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Old 05-01-2015, 07:55 AM
 
26,816 posts, read 19,092,607 times
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Quote:
Originally Posted by bus man View Post
If an employer sees someone with a ghetto name on a resume, they will likely assume that this person has other ghetto attributes as well: laziness, sense of entitlement, chip on the shoulder, cries "racism" at every turn. Why would any self-respecting business want to hire anyone like that? And when there are 10 applications for every opening, it's a whole lot easier to toss La'Donte'de'Shawn's resume into the trash than go through the trouble of finding out if that person is as messed up as his (her?) name is.
nailed it.
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Old 05-01-2015, 07:56 AM
 
16,720 posts, read 14,720,149 times
Reputation: 41129
Quote:
Originally Posted by APBT_Samara View Post
Is Kiara a "black" name. I see girls of different races with this name.

I hate the crazy spellings. Not that I have a problem with it only that it's confusing when they're are so many different spellings. The person might get offended if it is misspelled or mispronounced. As a child they will probably have to constantly correct people.
One of my dad's students spelled her name Quiera. He said all he could think about is "quiero" which means "what" in Spanish
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Old 05-01-2015, 07:58 AM
 
Location: Suffolk, Va
3,029 posts, read 2,118,329 times
Reputation: 1961
Quote:
Originally Posted by convextech View Post
One of my dad's students spelled her name Quiera. He said all he could think about is "quiero" which means "what" in Spanish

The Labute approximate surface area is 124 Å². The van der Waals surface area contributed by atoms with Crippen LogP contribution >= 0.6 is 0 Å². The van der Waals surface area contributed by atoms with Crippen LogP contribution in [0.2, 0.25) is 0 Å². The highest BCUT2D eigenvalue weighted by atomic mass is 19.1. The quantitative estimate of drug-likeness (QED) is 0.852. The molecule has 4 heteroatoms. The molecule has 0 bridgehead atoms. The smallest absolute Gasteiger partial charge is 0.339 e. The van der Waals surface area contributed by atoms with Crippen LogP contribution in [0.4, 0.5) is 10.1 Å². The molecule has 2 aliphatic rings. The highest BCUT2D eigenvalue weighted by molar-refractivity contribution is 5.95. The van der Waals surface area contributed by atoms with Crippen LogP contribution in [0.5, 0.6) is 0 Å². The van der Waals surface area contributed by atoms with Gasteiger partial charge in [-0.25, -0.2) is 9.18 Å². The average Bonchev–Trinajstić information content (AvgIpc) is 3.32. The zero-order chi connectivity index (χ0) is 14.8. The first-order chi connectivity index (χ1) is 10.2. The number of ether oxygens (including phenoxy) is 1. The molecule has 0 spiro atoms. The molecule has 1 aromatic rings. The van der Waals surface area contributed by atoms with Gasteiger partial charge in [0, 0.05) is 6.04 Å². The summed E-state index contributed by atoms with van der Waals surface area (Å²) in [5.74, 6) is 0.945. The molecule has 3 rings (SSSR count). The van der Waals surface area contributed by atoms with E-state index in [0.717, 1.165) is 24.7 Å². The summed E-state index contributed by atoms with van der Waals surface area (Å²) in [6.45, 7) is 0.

i think it means want not what. i hope your judgey genius dad isn't a Spanish teacher
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Old 05-01-2015, 07:59 AM
 
Location: Katy, TX
463 posts, read 446,778 times
Reputation: 726
When trying to agree on a name for our unborn son my husband and I actually thought about how it would look on resume.
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Old 05-01-2015, 08:07 AM
 
Location: Somewhere in America
12,304 posts, read 10,780,142 times
Reputation: 20540
I have a unique name. When I was younger, people frequently thought I was black until they met me and found out my name is Hebrew. And I'm not Jewish. Having an odd name definitely has impacted my life. My mother loves it and I tell her all the time she wouldn't love it if she had to deal with it on a daily basis. I honestly hate my name. I have thought about changing it, but it's not that easy. And then I'd have to get people to call me by that name.

Both of her daughters have odd names. Her son is....Marc. Yeah we beat him up a lot growing up.
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Old 05-01-2015, 08:10 AM
 
Location: The Hall of Justice
25,906 posts, read 36,360,192 times
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Quote:
Originally Posted by WaldoKitty View Post
No such thing.

Not "anglo american" names what ever that is supposed to mean. They were Christian names. Taken from the Bible. It was once common to ask for last name & Christian name.